Note: (1) The National Executive Committee has the power to indefinitely suspend the National Chairman; (2) The indefinite suspension of the National Chairman is in full force and effect unless (3) an appeal is lodged against the recommendation according to the provisions of the Constitution. The National Chairman has a right of appeal. Let us now turn to that.
The National Chairman has a right of appeal under the NPP Constitution. Article 4(A)(6) deals with appeals against a decision of a Disciplinary Committee. Article 4(A)(6)(iii) specifically states:
“A Member aggrieved by or dissatisfied with a decision of the National Executive Committee may, within twenty-one (21) days of the receipt of the notice of the decision, appeal against it to the National Council by filing an appeal in writing with the General Secretary.
The National Council shall conclude its deliberations on the appeal within fourteen (14) days of receipt of the appeal and its decision shall be final and binding on all affected parties.”
Note: I will strongly urge the suspended National Chairman to exercise this right of appeal if he feels aggrieved or dissatisfied. Filing an appeal will act as a stay on the indefinite suspension imposed on him. Slugging it out in the media does not amount to an appeal.
The National Disciplinary Committee followed due process in determining the complaints that were made against the National Chairman. The recommendation the National Disciplinary Committee made to the National Executive Committee was in accordance with law and due process.
The National Executive Committee had the power to suspend the National Chairman on the recommendation of the National Disciplinary Committee. The National Chairman has a right of appeal, which right must be exercised within twenty-one (21) days of receipt of the notice of the decision.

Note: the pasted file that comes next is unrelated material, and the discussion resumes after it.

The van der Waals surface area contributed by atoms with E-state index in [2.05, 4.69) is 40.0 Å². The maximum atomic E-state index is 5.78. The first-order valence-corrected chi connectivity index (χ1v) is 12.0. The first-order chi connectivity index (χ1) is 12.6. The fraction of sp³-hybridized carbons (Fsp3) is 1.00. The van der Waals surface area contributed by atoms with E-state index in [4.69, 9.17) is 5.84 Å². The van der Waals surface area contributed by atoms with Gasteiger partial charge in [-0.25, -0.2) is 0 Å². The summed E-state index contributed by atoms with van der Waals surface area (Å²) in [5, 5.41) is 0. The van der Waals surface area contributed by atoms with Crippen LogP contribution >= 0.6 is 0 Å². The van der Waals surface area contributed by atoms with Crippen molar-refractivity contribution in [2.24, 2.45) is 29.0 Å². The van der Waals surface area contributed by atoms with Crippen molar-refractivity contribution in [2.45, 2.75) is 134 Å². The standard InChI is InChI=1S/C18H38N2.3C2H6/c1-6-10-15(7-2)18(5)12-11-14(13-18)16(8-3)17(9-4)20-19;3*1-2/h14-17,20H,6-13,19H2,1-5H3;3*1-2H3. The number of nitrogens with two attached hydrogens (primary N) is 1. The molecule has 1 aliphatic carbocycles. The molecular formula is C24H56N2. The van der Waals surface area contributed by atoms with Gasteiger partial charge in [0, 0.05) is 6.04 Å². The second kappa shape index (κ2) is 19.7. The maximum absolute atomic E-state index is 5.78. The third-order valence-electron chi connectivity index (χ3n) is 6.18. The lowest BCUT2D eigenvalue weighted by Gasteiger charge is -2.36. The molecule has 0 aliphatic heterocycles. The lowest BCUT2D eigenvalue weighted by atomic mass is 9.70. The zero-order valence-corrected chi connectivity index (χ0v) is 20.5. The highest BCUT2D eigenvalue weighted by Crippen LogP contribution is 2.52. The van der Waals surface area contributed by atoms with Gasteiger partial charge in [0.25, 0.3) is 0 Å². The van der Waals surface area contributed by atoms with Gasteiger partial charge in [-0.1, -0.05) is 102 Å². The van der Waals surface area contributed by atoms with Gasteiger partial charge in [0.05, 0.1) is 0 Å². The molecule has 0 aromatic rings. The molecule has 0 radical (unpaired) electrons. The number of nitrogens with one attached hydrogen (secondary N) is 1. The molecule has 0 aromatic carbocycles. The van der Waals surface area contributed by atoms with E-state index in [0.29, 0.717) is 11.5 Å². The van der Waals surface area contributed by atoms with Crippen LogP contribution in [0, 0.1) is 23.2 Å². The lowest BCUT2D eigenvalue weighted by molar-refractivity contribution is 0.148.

The appeal must be lodged with the General Secretary who will then forward it to the National Council for deliberation. The National Council must determine the appeal within fourteen (14) days of receipt. During the pendency of the appeal, the decision of the National Executive Committee is stayed.
Note: I have not commented on the substance of the complaints in the petitions and that is for a good reason. The debate has been about whether or not the Party followed the right procedure in suspending the National Chairman. The answer to that debate is an emphatic YES.
I cannot comment on the substance of the complaints because I have not had the opportunity of listening to the petitioners testify or the opportunity of reviewing the evidence in support of the complaints in the petition, both of which were available to the National Disciplinary Committee.
However, Article 4(A)(7) sets out what amounts to misconduct in respect of which a Member may be disciplined. You may read that for yourself.
KOW ESSUMAN, Esq., a lawyer qualified to practise law in England and Wales, New York State (U.S.A.) and Ghana.